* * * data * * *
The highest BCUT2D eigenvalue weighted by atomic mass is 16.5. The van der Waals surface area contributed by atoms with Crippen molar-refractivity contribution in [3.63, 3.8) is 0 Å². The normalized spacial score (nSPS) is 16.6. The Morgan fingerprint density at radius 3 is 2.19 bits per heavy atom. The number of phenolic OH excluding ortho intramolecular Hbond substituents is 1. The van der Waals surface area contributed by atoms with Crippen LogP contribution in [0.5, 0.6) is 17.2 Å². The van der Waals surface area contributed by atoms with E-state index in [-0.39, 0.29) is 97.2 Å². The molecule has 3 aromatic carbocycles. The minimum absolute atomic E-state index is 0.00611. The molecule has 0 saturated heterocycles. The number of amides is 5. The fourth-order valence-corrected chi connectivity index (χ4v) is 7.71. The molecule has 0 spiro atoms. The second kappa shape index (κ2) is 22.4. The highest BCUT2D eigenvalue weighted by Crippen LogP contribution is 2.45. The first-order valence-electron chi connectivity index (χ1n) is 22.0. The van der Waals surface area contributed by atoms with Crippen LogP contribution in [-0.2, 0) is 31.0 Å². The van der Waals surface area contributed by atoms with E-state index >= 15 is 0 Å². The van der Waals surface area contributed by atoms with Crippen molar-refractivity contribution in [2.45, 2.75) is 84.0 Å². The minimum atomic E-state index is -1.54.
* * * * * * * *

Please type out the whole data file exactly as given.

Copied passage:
The highest BCUT2D eigenvalue weighted by atomic mass is 16.5. The van der Waals surface area contributed by atoms with Crippen molar-refractivity contribution in [3.63, 3.8) is 0 Å². The normalized spacial score (nSPS) is 16.6. The Morgan fingerprint density at radius 3 is 2.19 bits per heavy atom. The number of phenolic OH excluding ortho intramolecular Hbond substituents is 1. The van der Waals surface area contributed by atoms with Crippen LogP contribution in [0.5, 0.6) is 17.2 Å². The van der Waals surface area contributed by atoms with E-state index in [-0.39, 0.29) is 97.2 Å². The molecule has 3 aromatic carbocycles. The minimum absolute atomic E-state index is 0.00611. The molecule has 0 saturated heterocycles. The number of amides is 5. The fourth-order valence-corrected chi connectivity index (χ4v) is 7.71. The molecule has 0 spiro atoms. The second kappa shape index (κ2) is 22.4. The highest BCUT2D eigenvalue weighted by Crippen LogP contribution is 2.45. The first-order valence-electron chi connectivity index (χ1n) is 22.0. The van der Waals surface area contributed by atoms with Crippen LogP contribution in [-0.2, 0) is 31.0 Å². The van der Waals surface area contributed by atoms with E-state index >= 15 is 0 Å². The van der Waals surface area contributed by atoms with Crippen molar-refractivity contribution in [2.45, 2.75) is 84.0 Å². The minimum atomic E-state index is -1.54.